The Enhancing Oversight to End Discrimination in Policing Act of 2021 would:
- Empower state attorneys general to pursue pattern or practice investigations and cases, providing a critical backstop if DOJ fails to act, and create a grant program to assist states in pursuing investigations and consent decrees.
- Triple funding for DOJ’s Civil Rights Division, and dedicate $100 million per year for the next 10 years to the Division to pursue these investigations into police departments with a history of engaging in unconstitutional and discriminatory policing practices.
- Encourage DOJ to look beyond traditional law enforcement mechanisms when fashioning remedies with police departments, and consider reform mechanisms like mental health support, civilian oversight bodies, and community-based restorative justice programs.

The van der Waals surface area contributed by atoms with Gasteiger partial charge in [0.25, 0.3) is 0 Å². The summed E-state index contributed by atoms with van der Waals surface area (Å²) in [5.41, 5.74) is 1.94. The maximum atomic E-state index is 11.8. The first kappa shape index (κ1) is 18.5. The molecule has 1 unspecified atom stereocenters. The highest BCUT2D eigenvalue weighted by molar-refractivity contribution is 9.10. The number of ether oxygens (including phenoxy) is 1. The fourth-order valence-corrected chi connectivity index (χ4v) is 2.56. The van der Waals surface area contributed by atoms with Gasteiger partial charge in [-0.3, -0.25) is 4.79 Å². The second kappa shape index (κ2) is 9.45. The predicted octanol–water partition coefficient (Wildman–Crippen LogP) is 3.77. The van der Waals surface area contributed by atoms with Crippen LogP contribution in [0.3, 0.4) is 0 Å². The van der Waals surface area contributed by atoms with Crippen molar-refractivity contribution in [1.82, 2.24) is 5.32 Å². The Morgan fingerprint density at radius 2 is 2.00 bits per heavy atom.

- Prevent conflicts of interest in pattern and practice investigations by barring certain officials from being designated to bring federal actions for pattern and practice violations if there would be a conflict of interest.
The legislation is endorsed by the American Civil Liberties Union (ACLU); NAACP Legal Defense and Educational Fund, Inc.; Demand Progress; National Urban League; National Organization of Black Law Enforcement Executives (NOBLE); National Action Network; and the Public Rights Project.
“For too long, communities of color have borne the brunt of state-sanctioned violence and discrimination at the hands of police,” Joi Chaney, Senior Vice President & Executive Director of the Washington Bureau of the National Urban League. “Now, we must take up the work to reverse all the ways that the previous administration made it harder for the federal government to compel police departments with long histories of discrimination to reform. The Enhancing Oversight to End Discrimination in Policing Act would empower federal and state governments to investigate and hold accountable officers and departments that engage in racist policing, incorporate restorative justice remedies in consent agreements, and establish community oversight measures. The National Urban League is proud to support this bill.”